I want to give each of 10 players a unique identifying color. Is there an optimum set of colors for this? How do I create one?

Every set I've come up with contains colors that are too similar.

Update: I was asked below what this is for (fair question). Now I can tell you - Windwardopolis and the colors worked great.

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    \$\begingroup\$ what color is the back ground? or what other colors do you have in the scene (for example for neutral objects)? \$\endgroup\$
    – Ali1S232
    Commented Dec 29, 2012 at 23:51
  • \$\begingroup\$ In hind sight I guess I would have asked exactly what it is you are coloring? Zones on a map? Markers? Player models in a 3D game? \$\endgroup\$
    – Tim Holt
    Commented Dec 30, 2012 at 1:50
  • \$\begingroup\$ This question is not only about gaming, it's about UX in general. See StackOverflow: How to automatically generate N “distinct” colors? \$\endgroup\$ Commented Dec 30, 2012 at 22:04
  • \$\begingroup\$ You might want to check out eleanormaclure.files.wordpress.com/2011/03/colour-coding.pdf which has several lists of colors that takes color blindness into account. \$\endgroup\$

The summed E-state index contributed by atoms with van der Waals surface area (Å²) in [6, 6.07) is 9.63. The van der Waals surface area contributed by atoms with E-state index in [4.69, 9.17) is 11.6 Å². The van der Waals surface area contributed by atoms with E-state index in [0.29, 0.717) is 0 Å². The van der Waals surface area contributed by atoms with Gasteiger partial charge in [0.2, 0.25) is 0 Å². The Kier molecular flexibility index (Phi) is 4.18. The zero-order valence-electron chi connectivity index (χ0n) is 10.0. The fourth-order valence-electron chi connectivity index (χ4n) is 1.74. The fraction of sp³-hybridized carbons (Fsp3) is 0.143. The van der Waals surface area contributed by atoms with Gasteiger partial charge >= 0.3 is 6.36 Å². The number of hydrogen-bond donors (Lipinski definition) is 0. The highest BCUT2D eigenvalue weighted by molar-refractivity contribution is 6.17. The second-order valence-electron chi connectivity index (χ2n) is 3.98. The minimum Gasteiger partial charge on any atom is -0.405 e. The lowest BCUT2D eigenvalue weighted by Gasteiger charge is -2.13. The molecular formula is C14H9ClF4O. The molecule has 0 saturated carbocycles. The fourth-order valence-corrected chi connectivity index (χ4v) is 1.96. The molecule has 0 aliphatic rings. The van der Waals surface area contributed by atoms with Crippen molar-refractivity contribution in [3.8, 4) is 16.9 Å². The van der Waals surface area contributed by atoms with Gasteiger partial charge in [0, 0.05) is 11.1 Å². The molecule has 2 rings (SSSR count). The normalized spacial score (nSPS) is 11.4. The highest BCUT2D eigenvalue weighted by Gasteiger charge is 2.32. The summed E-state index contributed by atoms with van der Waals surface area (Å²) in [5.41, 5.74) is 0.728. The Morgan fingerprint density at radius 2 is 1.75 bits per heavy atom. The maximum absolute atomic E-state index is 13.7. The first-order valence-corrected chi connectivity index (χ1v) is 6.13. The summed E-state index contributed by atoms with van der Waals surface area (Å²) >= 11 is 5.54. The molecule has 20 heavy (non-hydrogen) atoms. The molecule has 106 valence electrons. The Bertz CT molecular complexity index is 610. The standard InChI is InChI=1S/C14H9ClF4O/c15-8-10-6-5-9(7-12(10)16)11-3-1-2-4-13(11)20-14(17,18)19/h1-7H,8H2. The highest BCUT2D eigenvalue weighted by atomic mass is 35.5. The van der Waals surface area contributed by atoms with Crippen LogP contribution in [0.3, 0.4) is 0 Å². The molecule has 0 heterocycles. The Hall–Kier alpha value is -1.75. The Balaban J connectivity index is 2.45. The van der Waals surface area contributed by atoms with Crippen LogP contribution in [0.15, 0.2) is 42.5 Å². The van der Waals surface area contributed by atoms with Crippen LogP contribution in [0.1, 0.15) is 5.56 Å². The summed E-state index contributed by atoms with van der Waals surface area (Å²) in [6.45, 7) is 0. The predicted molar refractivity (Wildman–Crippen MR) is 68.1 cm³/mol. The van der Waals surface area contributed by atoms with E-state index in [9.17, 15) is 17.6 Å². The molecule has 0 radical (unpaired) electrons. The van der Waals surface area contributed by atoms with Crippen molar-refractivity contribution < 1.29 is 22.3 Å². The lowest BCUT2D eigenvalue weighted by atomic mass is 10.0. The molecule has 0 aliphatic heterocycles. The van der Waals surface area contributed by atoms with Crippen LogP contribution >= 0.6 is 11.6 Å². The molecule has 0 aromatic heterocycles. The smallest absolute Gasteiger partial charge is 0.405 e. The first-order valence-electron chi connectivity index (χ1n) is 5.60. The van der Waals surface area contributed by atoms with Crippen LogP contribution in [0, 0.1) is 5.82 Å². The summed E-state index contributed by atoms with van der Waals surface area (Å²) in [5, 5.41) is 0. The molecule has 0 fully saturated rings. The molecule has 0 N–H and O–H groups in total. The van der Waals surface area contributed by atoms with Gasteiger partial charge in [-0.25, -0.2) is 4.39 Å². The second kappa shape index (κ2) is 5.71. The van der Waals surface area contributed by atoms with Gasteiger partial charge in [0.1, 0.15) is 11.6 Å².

– Leo
    Commented Jan 2, 2013 at 14:58

14 Answers 14


You could generate equidistant hue values in the HSV space:

for (int i = 0; i < 10; i++)
    colors[i] = HSV(0.1 * i, 0.5, 1.0);

try 1

However, it’s possible that you will not always have 10 players. In that case, the palette would not be very efficient unless you re-generated a different palette for another number of players. Instead, some authors recommend generating a palette using the golden ratio, taking advantage of a property resulting from the equidistribution theorem:

for (int i = 0; i < 10; i++)
    colors[i] = HSV(fmod(i * 0.618033988749895, 1.0), 0.5, 1.0);

try 2

That way, even if you stop at 3 or 4 or 7 players, you get a very good hue spread.

Many irrational numbers will do, but the golden ratio will work best (it has been proven).

Finally, you can use two different generating sequences in order to tweak S or V, too. For instance (edit: I added the sqrt call for better equidistribution):

for (int i = 0; i < 10; i++)
    colors[i] = HSV(fmod(i * 0.618033988749895, 1.0),
                    sqrt(1.0 - fmod(i * 0.618033988749895, 0.5)));

try 3

Update: the above results can be improved by using a correction curve for H (similar to the gamma curve for RGB components) that takes the human visual system into account. This is the hue correction curve that I computed using the CIEDE2000 metric: